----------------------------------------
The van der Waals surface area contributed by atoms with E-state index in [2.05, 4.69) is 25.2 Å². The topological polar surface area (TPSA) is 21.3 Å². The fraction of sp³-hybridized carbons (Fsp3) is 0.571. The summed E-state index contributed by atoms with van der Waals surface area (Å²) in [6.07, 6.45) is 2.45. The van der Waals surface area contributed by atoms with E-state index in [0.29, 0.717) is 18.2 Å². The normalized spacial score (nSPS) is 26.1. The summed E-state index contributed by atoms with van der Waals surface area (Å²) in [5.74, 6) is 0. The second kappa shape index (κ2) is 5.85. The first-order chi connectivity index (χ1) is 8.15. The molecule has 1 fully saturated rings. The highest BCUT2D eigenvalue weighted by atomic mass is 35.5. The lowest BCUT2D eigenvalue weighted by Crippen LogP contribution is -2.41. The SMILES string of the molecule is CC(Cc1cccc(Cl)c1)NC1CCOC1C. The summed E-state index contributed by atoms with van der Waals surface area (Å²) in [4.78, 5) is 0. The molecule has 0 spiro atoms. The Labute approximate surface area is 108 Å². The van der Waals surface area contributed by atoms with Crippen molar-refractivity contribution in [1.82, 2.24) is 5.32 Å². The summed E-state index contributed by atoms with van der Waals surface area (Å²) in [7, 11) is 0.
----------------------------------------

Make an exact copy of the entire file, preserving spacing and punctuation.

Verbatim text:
The van der Waals surface area contributed by atoms with E-state index in [2.05, 4.69) is 25.2 Å². The topological polar surface area (TPSA) is 21.3 Å². The fraction of sp³-hybridized carbons (Fsp3) is 0.571. The summed E-state index contributed by atoms with van der Waals surface area (Å²) in [6.07, 6.45) is 2.45. The van der Waals surface area contributed by atoms with E-state index in [0.29, 0.717) is 18.2 Å². The normalized spacial score (nSPS) is 26.1. The summed E-state index contributed by atoms with van der Waals surface area (Å²) in [5.74, 6) is 0. The second kappa shape index (κ2) is 5.85. The first-order chi connectivity index (χ1) is 8.15. The molecule has 1 fully saturated rings. The highest BCUT2D eigenvalue weighted by atomic mass is 35.5. The lowest BCUT2D eigenvalue weighted by Crippen LogP contribution is -2.41. The SMILES string of the molecule is CC(Cc1cccc(Cl)c1)NC1CCOC1C. The summed E-state index contributed by atoms with van der Waals surface area (Å²) in [4.78, 5) is 0. The molecule has 0 spiro atoms. The Labute approximate surface area is 108 Å². The van der Waals surface area contributed by atoms with Crippen molar-refractivity contribution in [1.82, 2.24) is 5.32 Å². The summed E-state index contributed by atoms with van der Waals surface area (Å²) in [7, 11) is 0.